The importance of keeping a journal.
Growing up, you might have kept a little book or even pieces of paper (as I used to) hidden in places only you know (I used to burn or eat them up to destroy evidence). You might not have called this little book a diary or a journal but this became a serious confidant to confess your struggles and the ‘itchy sins’ without having to fear punishment and/or judgy eyes. I remember how good it felt to get rid of the emotions and anxious thoughts by putting them on paper before eating them up or burning them.
Fast forward, many years later, the habit fades, and there is this feeling that once you start entering the adulthood stage you need to deal with struggles head on. This feeling is a lie. It becomes murkier in an all-depressing sense.
The concept of journaling still makes sense in adulthood. As a matter of fact, it makes more sense because with adulthood comes many more responsibilities that need your attention. And this can be very stressful and can lead to depression.
So what is journaling?
It is simple! Writing down your thoughts and feelings to allow yourself to understand them with clarity. More importantly, if you struggle with stress, depression, or anxiety, finding a consistent way of writing down your thoughts in a journal can be quite helpful in allowing yourself to gain control of your emotions and track your emotional health.
Using a mood journal to keep track of mental health
If you ask anyone who has sat in a patient seat as a result of depression and anxiety or any kind of mood disorder, you will realize how volatile the feelings can be.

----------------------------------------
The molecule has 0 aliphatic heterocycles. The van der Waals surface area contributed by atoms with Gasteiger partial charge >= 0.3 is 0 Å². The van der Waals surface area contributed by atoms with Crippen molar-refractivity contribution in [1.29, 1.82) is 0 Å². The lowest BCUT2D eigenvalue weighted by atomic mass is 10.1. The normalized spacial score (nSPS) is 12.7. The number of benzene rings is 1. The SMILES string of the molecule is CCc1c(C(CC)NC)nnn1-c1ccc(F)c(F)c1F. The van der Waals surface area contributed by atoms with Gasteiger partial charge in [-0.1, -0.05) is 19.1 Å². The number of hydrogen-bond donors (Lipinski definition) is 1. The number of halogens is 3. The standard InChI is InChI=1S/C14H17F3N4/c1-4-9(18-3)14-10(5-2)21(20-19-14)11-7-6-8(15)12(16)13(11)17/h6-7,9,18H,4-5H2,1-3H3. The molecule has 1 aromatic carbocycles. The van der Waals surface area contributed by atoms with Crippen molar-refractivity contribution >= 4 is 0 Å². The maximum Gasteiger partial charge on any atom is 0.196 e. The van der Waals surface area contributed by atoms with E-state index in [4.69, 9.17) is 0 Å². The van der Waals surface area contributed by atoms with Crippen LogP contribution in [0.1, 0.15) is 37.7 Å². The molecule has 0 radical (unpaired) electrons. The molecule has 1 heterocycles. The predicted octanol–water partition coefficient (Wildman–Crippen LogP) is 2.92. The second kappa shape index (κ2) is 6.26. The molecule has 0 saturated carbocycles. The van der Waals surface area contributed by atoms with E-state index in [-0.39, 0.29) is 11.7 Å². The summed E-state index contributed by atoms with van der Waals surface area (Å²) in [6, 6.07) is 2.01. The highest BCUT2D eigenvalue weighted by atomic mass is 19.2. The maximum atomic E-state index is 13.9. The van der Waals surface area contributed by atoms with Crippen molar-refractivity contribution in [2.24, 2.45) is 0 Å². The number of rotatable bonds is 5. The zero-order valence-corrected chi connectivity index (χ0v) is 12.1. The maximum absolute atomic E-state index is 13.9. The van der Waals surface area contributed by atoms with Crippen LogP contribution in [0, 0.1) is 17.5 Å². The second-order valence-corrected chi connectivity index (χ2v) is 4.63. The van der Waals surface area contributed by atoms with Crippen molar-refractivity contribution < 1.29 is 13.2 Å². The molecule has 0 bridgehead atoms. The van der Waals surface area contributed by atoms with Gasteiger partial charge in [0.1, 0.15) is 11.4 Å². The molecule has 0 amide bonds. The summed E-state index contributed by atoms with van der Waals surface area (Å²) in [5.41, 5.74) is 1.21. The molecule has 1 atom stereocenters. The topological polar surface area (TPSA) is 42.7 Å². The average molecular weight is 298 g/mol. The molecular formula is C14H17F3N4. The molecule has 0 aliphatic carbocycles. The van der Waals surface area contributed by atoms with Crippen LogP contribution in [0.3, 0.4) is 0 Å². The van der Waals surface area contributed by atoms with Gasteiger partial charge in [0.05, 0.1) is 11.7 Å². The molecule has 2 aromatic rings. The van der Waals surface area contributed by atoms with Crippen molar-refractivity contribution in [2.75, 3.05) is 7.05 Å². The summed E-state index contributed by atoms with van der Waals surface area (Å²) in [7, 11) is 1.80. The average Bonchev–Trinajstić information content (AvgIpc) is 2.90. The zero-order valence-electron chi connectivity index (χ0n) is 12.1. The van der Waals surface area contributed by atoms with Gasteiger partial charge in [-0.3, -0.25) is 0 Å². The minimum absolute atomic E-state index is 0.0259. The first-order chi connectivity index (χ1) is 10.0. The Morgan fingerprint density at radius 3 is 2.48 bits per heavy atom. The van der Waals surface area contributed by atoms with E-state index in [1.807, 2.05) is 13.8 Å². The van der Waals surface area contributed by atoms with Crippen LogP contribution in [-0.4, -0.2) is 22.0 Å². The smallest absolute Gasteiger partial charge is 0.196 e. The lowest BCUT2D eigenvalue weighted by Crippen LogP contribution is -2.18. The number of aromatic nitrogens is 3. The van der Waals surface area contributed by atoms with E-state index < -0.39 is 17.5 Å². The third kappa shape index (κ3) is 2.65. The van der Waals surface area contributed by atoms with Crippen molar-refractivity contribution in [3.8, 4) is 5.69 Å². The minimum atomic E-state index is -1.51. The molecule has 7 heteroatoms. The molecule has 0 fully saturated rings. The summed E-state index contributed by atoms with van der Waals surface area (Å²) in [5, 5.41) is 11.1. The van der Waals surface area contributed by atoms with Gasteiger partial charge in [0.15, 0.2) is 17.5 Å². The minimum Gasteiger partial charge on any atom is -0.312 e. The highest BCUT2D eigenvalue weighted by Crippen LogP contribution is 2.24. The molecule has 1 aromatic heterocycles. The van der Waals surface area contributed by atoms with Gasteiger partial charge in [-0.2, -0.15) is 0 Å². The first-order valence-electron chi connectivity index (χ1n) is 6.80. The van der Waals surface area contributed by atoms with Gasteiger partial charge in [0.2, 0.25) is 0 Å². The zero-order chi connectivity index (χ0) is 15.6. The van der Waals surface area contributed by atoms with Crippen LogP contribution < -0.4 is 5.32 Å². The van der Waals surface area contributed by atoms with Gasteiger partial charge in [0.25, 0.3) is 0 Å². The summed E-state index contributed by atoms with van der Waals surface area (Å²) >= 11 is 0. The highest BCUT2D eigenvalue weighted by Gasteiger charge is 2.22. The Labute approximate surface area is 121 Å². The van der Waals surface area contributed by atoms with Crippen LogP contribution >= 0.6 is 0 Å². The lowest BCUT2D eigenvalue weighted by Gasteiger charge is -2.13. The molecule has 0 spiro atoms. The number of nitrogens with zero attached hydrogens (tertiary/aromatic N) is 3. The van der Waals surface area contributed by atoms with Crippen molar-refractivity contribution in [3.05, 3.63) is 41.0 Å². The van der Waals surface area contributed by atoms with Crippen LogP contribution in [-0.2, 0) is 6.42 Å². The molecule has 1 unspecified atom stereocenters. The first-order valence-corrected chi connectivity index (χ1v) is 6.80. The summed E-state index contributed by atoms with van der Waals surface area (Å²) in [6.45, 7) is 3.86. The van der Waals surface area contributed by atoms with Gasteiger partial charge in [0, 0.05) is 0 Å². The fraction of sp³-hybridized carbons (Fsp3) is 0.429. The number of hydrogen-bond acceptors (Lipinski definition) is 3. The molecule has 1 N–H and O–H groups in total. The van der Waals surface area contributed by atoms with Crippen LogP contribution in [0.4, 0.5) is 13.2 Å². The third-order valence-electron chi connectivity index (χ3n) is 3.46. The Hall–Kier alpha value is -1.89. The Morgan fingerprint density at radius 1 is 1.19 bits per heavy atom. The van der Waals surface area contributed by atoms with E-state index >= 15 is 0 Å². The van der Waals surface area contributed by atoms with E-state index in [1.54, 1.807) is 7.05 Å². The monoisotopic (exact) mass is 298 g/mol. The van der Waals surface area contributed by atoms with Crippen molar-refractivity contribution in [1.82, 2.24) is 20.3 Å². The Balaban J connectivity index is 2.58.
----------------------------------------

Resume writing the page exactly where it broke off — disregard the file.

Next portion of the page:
Stability comes but only in bits. One moment you are ok, another moment you are moody, your emotions travel down the unwinding long spiral of panic and sadness all over again.
For this reason, keeping a mood journal can be extremely beneficial. By keeping a daily log of your emotional temperature, you can start to identify the patterns of behavior and are better equipped to catch a depressive episode before a full-blown relapse happens.
Benefits of keeping a journal
Journaling your thoughts is an outlet in itself. To let out negative thoughts, overwhelming emotions whether good or bad. It is very helpful in tracking and managing your mental health. The following are ways journaling is helpful:
- Manage anxiety
- Reduce stress
- Cope with depression
Journaling helps control your symptoms and improve your mood by:
- Helping you prioritize problems, fears, and concerns
- Tracking any symptoms day-to-day so that you can recognize triggers and learn ways to better control them
- Providing an opportunity for positive self-talk and identifying negative thoughts and behaviors
When you have a problem and you’re stressed, keeping a journal can help you identify what’s causing that stress or anxiety. Then, once you’ve identified your stressors, you can work on a plan to resolve the problems and, in turn, reduce stress.
Keep in mind that journaling is just one aspect of a healthy lifestyle for better managing stress, anxiety, and mental health conditions. To get the most benefits, be sure you also:
- Relax and meditate each day.
- Eat a nutritious, balanced diet.
- Exercise regularly—get in some activity every day.
- Treat yourself to plenty of sleep each night.
- Avoid alcohol and drugs.
Ideas to include in your journal
Tracking your mood can be one of the best ways of taking care of mental health. A journal is all you need to begin this journey. We suggest a few ideas to include in your journal. These ideas will help you keep track of your mood and eventually help improve mental health.